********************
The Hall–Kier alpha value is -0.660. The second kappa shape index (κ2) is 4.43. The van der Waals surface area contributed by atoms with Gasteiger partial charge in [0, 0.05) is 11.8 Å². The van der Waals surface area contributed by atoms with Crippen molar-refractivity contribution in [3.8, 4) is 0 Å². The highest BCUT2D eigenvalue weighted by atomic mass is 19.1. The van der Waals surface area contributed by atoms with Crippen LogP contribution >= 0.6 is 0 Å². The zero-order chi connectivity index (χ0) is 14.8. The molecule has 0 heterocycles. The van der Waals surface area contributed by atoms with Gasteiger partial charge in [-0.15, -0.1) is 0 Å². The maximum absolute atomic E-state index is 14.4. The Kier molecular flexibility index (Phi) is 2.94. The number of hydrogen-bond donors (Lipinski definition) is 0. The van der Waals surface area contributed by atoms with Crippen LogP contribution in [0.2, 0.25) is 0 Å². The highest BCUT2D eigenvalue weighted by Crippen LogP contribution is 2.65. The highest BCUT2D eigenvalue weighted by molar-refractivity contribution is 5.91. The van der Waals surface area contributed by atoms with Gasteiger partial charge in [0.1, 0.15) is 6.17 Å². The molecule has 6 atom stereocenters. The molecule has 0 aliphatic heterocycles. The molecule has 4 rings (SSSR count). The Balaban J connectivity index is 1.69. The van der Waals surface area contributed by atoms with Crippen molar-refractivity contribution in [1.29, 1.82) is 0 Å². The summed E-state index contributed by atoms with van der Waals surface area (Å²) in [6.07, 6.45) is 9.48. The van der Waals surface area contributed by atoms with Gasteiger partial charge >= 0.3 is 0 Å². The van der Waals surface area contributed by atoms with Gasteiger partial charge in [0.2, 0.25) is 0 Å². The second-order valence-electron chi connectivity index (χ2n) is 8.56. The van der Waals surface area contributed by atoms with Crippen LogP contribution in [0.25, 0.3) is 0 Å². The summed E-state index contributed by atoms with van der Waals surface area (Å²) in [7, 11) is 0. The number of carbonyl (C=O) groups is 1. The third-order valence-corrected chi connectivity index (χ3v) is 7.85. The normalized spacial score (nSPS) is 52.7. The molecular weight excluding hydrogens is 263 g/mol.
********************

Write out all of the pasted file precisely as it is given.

The Hall–Kier alpha value is -0.660. The second kappa shape index (κ2) is 4.43. The van der Waals surface area contributed by atoms with Gasteiger partial charge in [0, 0.05) is 11.8 Å². The van der Waals surface area contributed by atoms with Crippen molar-refractivity contribution in [3.8, 4) is 0 Å². The highest BCUT2D eigenvalue weighted by atomic mass is 19.1. The van der Waals surface area contributed by atoms with Crippen LogP contribution >= 0.6 is 0 Å². The zero-order chi connectivity index (χ0) is 14.8. The molecule has 0 heterocycles. The van der Waals surface area contributed by atoms with Gasteiger partial charge in [-0.15, -0.1) is 0 Å². The maximum absolute atomic E-state index is 14.4. The Kier molecular flexibility index (Phi) is 2.94. The number of hydrogen-bond donors (Lipinski definition) is 0. The van der Waals surface area contributed by atoms with Crippen LogP contribution in [0.2, 0.25) is 0 Å². The highest BCUT2D eigenvalue weighted by Crippen LogP contribution is 2.65. The highest BCUT2D eigenvalue weighted by molar-refractivity contribution is 5.91. The van der Waals surface area contributed by atoms with Gasteiger partial charge in [0.1, 0.15) is 6.17 Å². The molecule has 6 atom stereocenters. The molecule has 0 aliphatic heterocycles. The molecule has 4 rings (SSSR count). The Balaban J connectivity index is 1.69. The van der Waals surface area contributed by atoms with Crippen molar-refractivity contribution in [1.29, 1.82) is 0 Å². The summed E-state index contributed by atoms with van der Waals surface area (Å²) in [6.07, 6.45) is 9.48. The van der Waals surface area contributed by atoms with Gasteiger partial charge >= 0.3 is 0 Å². The van der Waals surface area contributed by atoms with Gasteiger partial charge in [0.2, 0.25) is 0 Å². The second-order valence-electron chi connectivity index (χ2n) is 8.56. The van der Waals surface area contributed by atoms with Crippen LogP contribution in [0.25, 0.3) is 0 Å². The summed E-state index contributed by atoms with van der Waals surface area (Å²) in [7, 11) is 0. The number of carbonyl (C=O) groups is 1. The third-order valence-corrected chi connectivity index (χ3v) is 7.85. The normalized spacial score (nSPS) is 52.7. The molecular weight excluding hydrogens is 263 g/mol.